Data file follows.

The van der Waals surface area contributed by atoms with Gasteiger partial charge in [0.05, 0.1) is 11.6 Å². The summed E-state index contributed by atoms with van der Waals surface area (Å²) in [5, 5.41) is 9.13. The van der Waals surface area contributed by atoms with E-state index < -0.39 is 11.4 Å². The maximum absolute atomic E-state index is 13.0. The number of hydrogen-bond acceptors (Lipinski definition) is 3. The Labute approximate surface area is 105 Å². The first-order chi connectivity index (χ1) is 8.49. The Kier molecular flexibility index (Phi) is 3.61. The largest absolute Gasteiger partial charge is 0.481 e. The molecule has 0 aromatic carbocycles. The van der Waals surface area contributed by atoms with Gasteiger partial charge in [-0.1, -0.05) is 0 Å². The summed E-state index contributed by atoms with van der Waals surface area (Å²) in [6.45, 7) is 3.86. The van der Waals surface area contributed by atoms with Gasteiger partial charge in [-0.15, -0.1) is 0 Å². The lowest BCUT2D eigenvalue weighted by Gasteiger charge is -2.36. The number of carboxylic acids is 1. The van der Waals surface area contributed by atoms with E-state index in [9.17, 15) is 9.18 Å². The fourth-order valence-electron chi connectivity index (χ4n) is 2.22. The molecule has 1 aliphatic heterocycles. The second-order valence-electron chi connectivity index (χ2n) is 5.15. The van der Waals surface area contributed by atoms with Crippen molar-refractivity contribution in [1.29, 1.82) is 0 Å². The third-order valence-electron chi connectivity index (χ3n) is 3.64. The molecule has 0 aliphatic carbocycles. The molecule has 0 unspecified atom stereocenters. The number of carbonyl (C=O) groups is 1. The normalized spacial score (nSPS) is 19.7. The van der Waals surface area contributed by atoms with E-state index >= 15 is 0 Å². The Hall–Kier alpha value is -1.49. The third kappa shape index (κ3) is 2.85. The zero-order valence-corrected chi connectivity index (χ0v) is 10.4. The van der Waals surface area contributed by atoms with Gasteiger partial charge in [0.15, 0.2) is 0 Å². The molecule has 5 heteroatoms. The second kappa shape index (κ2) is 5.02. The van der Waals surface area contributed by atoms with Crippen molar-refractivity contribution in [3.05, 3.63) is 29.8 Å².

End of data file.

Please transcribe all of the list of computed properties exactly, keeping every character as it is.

The van der Waals surface area contributed by atoms with Gasteiger partial charge in [0.05, 0.1) is 11.6 Å². The summed E-state index contributed by atoms with van der Waals surface area (Å²) in [5, 5.41) is 9.13. The van der Waals surface area contributed by atoms with E-state index < -0.39 is 11.4 Å². The maximum absolute atomic E-state index is 13.0. The number of hydrogen-bond acceptors (Lipinski definition) is 3. The Labute approximate surface area is 105 Å². The first-order chi connectivity index (χ1) is 8.49. The Kier molecular flexibility index (Phi) is 3.61. The largest absolute Gasteiger partial charge is 0.481 e. The molecule has 0 aromatic carbocycles. The van der Waals surface area contributed by atoms with Gasteiger partial charge in [-0.1, -0.05) is 0 Å². The summed E-state index contributed by atoms with van der Waals surface area (Å²) in [6.45, 7) is 3.86. The van der Waals surface area contributed by atoms with Gasteiger partial charge in [-0.15, -0.1) is 0 Å². The lowest BCUT2D eigenvalue weighted by Gasteiger charge is -2.36. The number of carboxylic acids is 1. The van der Waals surface area contributed by atoms with E-state index in [9.17, 15) is 9.18 Å². The fourth-order valence-electron chi connectivity index (χ4n) is 2.22. The molecule has 1 aliphatic heterocycles. The second-order valence-electron chi connectivity index (χ2n) is 5.15. The van der Waals surface area contributed by atoms with Crippen molar-refractivity contribution in [1.29, 1.82) is 0 Å². The third-order valence-electron chi connectivity index (χ3n) is 3.64. The molecule has 0 aliphatic carbocycles. The molecule has 0 unspecified atom stereocenters. The number of carbonyl (C=O) groups is 1. The normalized spacial score (nSPS) is 19.7. The van der Waals surface area contributed by atoms with E-state index >= 15 is 0 Å². The Hall–Kier alpha value is -1.49. The third kappa shape index (κ3) is 2.85. The zero-order valence-corrected chi connectivity index (χ0v) is 10.4. The van der Waals surface area contributed by atoms with Gasteiger partial charge in [0.15, 0.2) is 0 Å². The molecule has 5 heteroatoms. The second kappa shape index (κ2) is 5.02. The van der Waals surface area contributed by atoms with Crippen molar-refractivity contribution in [3.05, 3.63) is 29.8 Å².